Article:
4AGE 20V Blacktop

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Diary of Swap
Cooling System



85/6 4AGE -> 4AGZE

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Air Intake Filter
Clutch Slave Cylinder
Clutch Master Cylinder
Coolant Flush
Distributor O-Rings
Exhaust Manifold
Fuel Filter

Fuel Pump Cut-off Switch

Ignition Timing
Oil Cooler Hoses
Oil Filter Adapter O-Rings
Oil Pan Gasket
Oxygen Sensor
Radiator Removal
Throttle Body Cleaning
TPS Adjustment
Water Pump


87+ Brake Upgrade
Caliper Rebuild-Front
Caliper Rebuild-Rear
Dust Shield Removal
Parking Brake Cable
SS Braided Brake Line


Ball Joint Replacement
Bushings Install - Front
Bushings Install - Rear
Steering Knuckle Removal
Struts/Springs - Front
Struts/Springs - Rear
Sway Bar End Links


87+ Antenna Replacement
Clear Turn Signals - Front
Clear Turn Signals - Rear
Door Hinges
Interior Door Triangles
Interior Headliner Painting
Interior Trim & Light Lens
Power Window Regulator
Rekeying Trunk Lock
Rust PM - Battery Bracket

Rust PM - Front Wheel Wells
Seats - MK3
Seats - Aftermarket
Shift Boot
SideMarker Mod
Sunroof Rattle
Wiper Switch


2006 Austin
2005 Austin
2005 Topeka NA2005
2004 Galveston
2004 Chattanooga SE2004
2003 Galveston
2002 Austin


Suspension Setup Pics
My MR2 Diary
Latest Pics of My MR2

Water Pump Change (Part 3/3)

Page 1, 2, 3

Flushing the coolant system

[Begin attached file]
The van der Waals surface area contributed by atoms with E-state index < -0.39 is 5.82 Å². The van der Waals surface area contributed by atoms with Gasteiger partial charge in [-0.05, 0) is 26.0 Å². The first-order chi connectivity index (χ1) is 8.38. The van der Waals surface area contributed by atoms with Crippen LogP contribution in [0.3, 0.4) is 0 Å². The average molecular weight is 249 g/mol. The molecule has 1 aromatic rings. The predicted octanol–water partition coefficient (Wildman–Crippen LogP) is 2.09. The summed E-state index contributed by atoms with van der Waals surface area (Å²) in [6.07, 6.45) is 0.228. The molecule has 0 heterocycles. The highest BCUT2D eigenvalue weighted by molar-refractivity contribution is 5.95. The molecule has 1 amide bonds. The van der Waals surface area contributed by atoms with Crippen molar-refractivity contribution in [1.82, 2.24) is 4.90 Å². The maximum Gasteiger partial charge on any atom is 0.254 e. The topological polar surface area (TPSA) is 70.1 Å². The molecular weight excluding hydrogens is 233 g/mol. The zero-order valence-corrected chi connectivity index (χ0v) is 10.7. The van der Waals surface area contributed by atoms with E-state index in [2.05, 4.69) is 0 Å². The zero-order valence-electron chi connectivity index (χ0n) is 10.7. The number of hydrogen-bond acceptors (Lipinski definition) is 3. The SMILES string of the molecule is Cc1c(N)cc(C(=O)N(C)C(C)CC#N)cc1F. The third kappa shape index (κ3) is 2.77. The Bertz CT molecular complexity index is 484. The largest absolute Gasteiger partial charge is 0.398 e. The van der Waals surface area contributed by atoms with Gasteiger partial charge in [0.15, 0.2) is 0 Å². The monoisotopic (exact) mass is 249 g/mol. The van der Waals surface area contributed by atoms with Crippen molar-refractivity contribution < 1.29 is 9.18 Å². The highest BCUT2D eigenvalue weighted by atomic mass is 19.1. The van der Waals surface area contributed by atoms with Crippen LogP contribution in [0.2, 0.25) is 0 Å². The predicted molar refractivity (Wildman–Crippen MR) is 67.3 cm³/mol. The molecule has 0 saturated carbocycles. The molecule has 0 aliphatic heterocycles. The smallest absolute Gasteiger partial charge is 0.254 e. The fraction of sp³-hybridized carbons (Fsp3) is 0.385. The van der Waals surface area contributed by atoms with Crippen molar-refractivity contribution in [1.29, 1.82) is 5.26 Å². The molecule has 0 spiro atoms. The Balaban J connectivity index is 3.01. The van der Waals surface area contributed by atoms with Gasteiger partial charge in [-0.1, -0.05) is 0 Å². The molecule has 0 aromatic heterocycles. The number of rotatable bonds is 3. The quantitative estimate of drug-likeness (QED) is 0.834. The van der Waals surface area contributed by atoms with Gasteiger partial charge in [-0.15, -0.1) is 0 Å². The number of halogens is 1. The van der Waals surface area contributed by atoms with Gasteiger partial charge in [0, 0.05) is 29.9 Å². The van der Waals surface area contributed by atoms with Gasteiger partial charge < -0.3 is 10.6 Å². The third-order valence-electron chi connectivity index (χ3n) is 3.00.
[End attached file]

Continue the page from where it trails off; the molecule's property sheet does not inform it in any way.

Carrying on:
Here's what I found to be the simplest for me. There are a few other ways to do this, e.g. using the radiator drain cock. But the drain cock on mine is plugged, so that didn't work.

1) Remove the drain bolt on the coolant pipe going from the radiator cap to the radiator, the red circled one below (leave the other bolt on, unlike the below pic). Then without the car running, the rear of the car higher than the front, place a garden hose at the radiator cap, and begin running water through. Run the water through, until it becomes clear. Of course this may take a few pan-fulls. So watch the level of the pan closely. A second person to run the hose while you monitor the pan during this entire process helps tremendously. Be prepared to get your hands dirty when placing the bolt back on as it is still draining out and your pan is full. Replace the bolt when done.


2) Next up is flushing out the radiator. (This can get messy, and it is possible to skip this step if you don't want to clean up after yourself) Remove both upper and lower hoses on the radiator, by moving the spring clips. Then place the garden hose into the upper hole in the radiator, draining the water out of the lower one. Flush it until clear water comes through, and then replace the hoses.


3) Now, use the drain bolt on the coolant pipe, that leads to the thermostat (red circle, leave the other bolt on, unlike shown in the below pic). Run the garden hose from the radiator cap flushing out the system from the radiator cap, up through the radiator and back halfway under the car. Again, once it turns clear you're done with this step. Replace bolt.